Last week, 15,075 scientists from 106 countries attended the European Geosciences Union (EGU) General Assembly in Vienna. The week was jam-packed with more than 17,000 talks, posters and PICO presentations in 666 different sessions. The HEPEX community was represented across 5 oral/poster sessions and 1 PICO session, plus many other related sessions and events! Attendees could attend talks covering a huge range of research, from very local-scale all the way up to global scale studies, from flash flood forecasting to seasonal hydrological predictions, and on the history of hydrology and science communication. The week was a great showcase of the excellent work around the world related to ensemble hydrological forecasting.
This year, we wanted to hear from the HEPEX community about their experience of #EGU18, so we sent out a “call for highlights”.
These were your highlights from the week in Vienna:
The Games for Geosciences session was a great success, including the EGU Games Night, with many of the HEPEX community alongside conference attendees from various fields of research enjoying the chance to play hydroscience games by Louise Arnal, Louise Crochemore, Maria-Helena Ramos and Massimiliano Zappa, plus several other brilliant Geosciences games. There was even a software designer from Google Earth who enjoyed the water management game and even managed to finish it without being fired! Through the oral and poster presentations in this session, we also learnt how to design and build games, and the importance of debriefing after playing a game in order to better assess the learning objectives behind the implementation of a game. The session left the community encouraged to continue producing games on hydrological forecasting and ensemble predictions! You can find some of the HEPEX games here to try them out for yourself!
Three pillars of success for the HEPEX community were highlighted in a presentation by Maria-Helena Ramos on the History of Hepex: 1) friendly people who are full of energy, from operational, research and agency settings; 2) a favourable scientific and operational context, with medium-range meteorological ensemble prediction systems (EPS) becoming operational in the early 1990s and long-range ensemble streamflow predictions (ESP) being used in hydrology for water supply and hydropower prediction since the early 1980s; 3) a specific, achievable and actionable goal, expressed through the HEPEX mission, which has always supported an integrative view of the hydrological forecasting system, with the community acting as a facilitator to exhange ideas, data, methods and experiences. You can see the presentation here.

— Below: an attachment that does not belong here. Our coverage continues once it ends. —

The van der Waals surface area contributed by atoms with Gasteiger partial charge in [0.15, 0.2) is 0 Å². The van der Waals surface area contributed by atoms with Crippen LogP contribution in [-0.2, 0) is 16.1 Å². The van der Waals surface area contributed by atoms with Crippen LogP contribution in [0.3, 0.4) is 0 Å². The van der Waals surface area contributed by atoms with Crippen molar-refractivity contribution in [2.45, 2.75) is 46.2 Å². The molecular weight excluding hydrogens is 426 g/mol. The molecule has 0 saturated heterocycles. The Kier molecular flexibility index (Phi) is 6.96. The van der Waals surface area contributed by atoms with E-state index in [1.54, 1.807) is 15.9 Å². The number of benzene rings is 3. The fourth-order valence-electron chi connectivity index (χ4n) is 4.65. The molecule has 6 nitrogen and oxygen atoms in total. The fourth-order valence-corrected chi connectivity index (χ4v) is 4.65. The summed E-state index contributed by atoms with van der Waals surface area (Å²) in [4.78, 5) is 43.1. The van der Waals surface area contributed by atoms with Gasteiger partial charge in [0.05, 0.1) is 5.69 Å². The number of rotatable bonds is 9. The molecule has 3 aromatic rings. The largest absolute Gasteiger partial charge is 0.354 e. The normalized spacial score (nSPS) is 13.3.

@hepexorg evolved from a scientific experiment to a family, and is successful simply because the goals have been specific, achievable and actionable. Thanks to Maria-Helena Ramos for the HEPEX historical review!! #hepex #Forecasting #hydrologicalforecasting pic.twitter.com/qGULtJy4My
— Ilias Pechlivanidis (@IPechlivanidis) April 12, 2018
This year we also had two inspiring hydrology-related medal lectures to attend. Hannah Cloke was awarded the Plinius Medal for her research on uncertainties in modelling flood hazards and understanding risks in operational ensemble flood forecasting, as well as climate impact assessments of future flood risks. Her lecture, “towards forecasts and early warnings of natural hazards everywhere” gave an overview of cutting edge research in forecasting natural hazards from fires to floods across the globe, and inspired us to “be brave” in our scientific endeavours and continue to tackle challenges in forecasting natural hazards and communicating complex and uncertain forecasts.